Unfortunately it wasn't *quite* that great.

      Personally I didn't know anyone else playing so I was not invited to group much. IIRC most of my playtime consisted of wandering around, trying to find combats that were already in progress, so I could join in and hopefully sponge some XP.

      In terms of legitimate recollections, you would start in Neverwinter. IIRC it was not arranged the way it was in Gateway, or Treasures, and was fairly large for a Gold Box map. I recall it accurately being a seaside town (as Neverwinter was in the P&P game.) People tended to be pretty friendly to newbs, in terms of giving free gear, but generally wouldn't group to help you out.

      There was an area to the north that I spent most of my playtime in, as encounters there were generally soloable. It reminded me of the slums from Phlan a bit, but were a sea-side area like Neverwinter proper.

      In NWN, if you walked onto a square that other players started an encounter on, you'd zone into the encounter. There was a specific combat on that first northern map that provided very high XP that always seemed to be in progress every time I played.

      North of that was an area that I seem to recall dying in a lot. Didn't make it far.

      South of Neverwinter was a forested area. That was also higher level than the first northern map, and I explored it a bit, but again, kept dying.

      I enjoyed the fact that it was a Gold Box game, and was a proto-MMO, but a lot of procedural points made the game very hard to play. Combats took forever as you had to wait for players to individually make their moves.

      This was in the dial-up days, so a 2 hour combat, while blocking the family phone line, felt wasteful. Like modern MMOs the time/reward ratio was much lower than single player games. Dying 40 minutes into a fight, and getting no reward when the team wiped, felt brutal in 199X. Again, especially when your 40 minute long battle kept a family member from using the phone ;-).

    3. Reply from an NWN player for blocking a family member from using the phone for hours, "Family? What family?"

  12. Im not sure if anybody posted the link before, but this is imho an interesting article about the license problems GOG had to go through to republish the Gold box games:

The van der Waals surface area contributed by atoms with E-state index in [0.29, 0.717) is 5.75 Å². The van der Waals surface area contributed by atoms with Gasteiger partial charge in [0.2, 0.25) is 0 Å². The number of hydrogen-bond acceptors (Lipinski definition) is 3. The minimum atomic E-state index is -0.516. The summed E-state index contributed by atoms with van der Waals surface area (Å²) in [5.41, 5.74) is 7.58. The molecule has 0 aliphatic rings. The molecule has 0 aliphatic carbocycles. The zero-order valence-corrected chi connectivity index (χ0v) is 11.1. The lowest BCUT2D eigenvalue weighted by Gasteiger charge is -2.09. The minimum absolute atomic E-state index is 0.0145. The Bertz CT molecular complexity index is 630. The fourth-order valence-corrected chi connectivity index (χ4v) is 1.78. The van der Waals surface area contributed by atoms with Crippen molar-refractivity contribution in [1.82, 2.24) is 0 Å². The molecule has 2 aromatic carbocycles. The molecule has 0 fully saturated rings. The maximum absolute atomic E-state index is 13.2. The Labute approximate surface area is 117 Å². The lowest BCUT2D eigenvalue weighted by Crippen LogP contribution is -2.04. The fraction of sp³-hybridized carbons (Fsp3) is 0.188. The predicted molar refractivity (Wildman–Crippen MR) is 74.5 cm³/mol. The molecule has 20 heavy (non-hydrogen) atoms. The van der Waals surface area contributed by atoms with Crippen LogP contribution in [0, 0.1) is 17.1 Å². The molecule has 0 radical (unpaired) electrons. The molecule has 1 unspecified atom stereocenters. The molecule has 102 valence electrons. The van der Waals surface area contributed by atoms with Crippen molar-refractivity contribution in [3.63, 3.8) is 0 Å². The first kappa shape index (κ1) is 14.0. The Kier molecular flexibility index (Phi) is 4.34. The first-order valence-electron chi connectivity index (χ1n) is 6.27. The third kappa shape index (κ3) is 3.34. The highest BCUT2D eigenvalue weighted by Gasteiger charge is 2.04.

1. And it looks like the Krynn games WILL be released by GOG soon, too!

    2. That was pretty interesting. I suspect a lot of old games are in a similar state of limbo.

    3. Wow, so GoG owns GoldBox now. Interesting.

  13. I posted this a few posts back, but I never saw it appear in the comments. I know you keep hitting the economy of these games hard, but there actually is a legitimate reason that you aquire all that money, but have nothing to use it for. When they came out, one of the talking points of these games was that you could bring your characters from tabletop D&D to the game and also use these characters in the tabletop game. So they kept the loot lists because though there may be nothing in the games to use all that money on, there certainly could be in tabletop gaming. Hence the massive amounts of money you never need. Should they have done a better job in game with the economy, sure, but there is a reason for it, it is not just idiotic design.

    1. Well...okay. I suppose that's something I hadn't considered. I'm not sure if it's enough to make me feel better about it or award it an extra point.

      Did anyone really DO that? Swap characters between computer and tabletop versions? I'm not experienced with tabletop D&D, but I thought I'd heard that leveling is quite slow in the pen-and-paper version, whereas in a CRPG, you can go from Level 1 to Level 8 in a few hours. Wouldn't moving a tabletop character to the computer game and getting all that experience and gold be cheating, in effect?

    2. I've never heard _that_ explanation before...

    3. Yeah. I'm sorry but that's just not accurate.

      They kept the printed loot tables, despite there being 2-3 pages of text in the DMG that says 'loot tables are really overtuned, don't use them verbatim".

      They removed all of the really good, let's change the world kinda rules. E.g. "build a castle with 300 guards/followers and then pay to support it all"